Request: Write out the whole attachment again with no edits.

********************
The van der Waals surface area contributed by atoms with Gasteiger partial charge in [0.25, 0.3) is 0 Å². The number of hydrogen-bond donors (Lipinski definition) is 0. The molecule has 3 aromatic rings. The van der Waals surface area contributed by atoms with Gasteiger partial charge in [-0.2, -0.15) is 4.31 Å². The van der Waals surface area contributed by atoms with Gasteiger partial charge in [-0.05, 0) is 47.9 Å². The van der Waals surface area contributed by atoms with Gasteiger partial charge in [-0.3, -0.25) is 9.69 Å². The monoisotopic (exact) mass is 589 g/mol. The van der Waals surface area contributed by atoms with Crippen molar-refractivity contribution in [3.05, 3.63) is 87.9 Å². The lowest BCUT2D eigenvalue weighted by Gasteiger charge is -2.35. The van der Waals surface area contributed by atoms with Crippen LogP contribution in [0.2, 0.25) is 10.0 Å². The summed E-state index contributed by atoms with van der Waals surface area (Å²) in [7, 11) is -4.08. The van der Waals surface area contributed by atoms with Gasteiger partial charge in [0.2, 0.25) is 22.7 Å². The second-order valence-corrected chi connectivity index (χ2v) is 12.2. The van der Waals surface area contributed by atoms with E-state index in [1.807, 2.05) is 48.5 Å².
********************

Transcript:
The van der Waals surface area contributed by atoms with Gasteiger partial charge in [0.25, 0.3) is 0 Å². The number of hydrogen-bond donors (Lipinski definition) is 0. The molecule has 3 aromatic rings. The van der Waals surface area contributed by atoms with Gasteiger partial charge in [-0.2, -0.15) is 4.31 Å². The van der Waals surface area contributed by atoms with Gasteiger partial charge in [-0.05, 0) is 47.9 Å². The van der Waals surface area contributed by atoms with Gasteiger partial charge in [-0.3, -0.25) is 9.69 Å². The monoisotopic (exact) mass is 589 g/mol. The van der Waals surface area contributed by atoms with Crippen molar-refractivity contribution in [3.05, 3.63) is 87.9 Å². The lowest BCUT2D eigenvalue weighted by Gasteiger charge is -2.35. The van der Waals surface area contributed by atoms with Crippen LogP contribution in [0.2, 0.25) is 10.0 Å². The summed E-state index contributed by atoms with van der Waals surface area (Å²) in [7, 11) is -4.08. The van der Waals surface area contributed by atoms with Gasteiger partial charge in [0.2, 0.25) is 22.7 Å². The second-order valence-corrected chi connectivity index (χ2v) is 12.2. The van der Waals surface area contributed by atoms with E-state index in [1.807, 2.05) is 48.5 Å².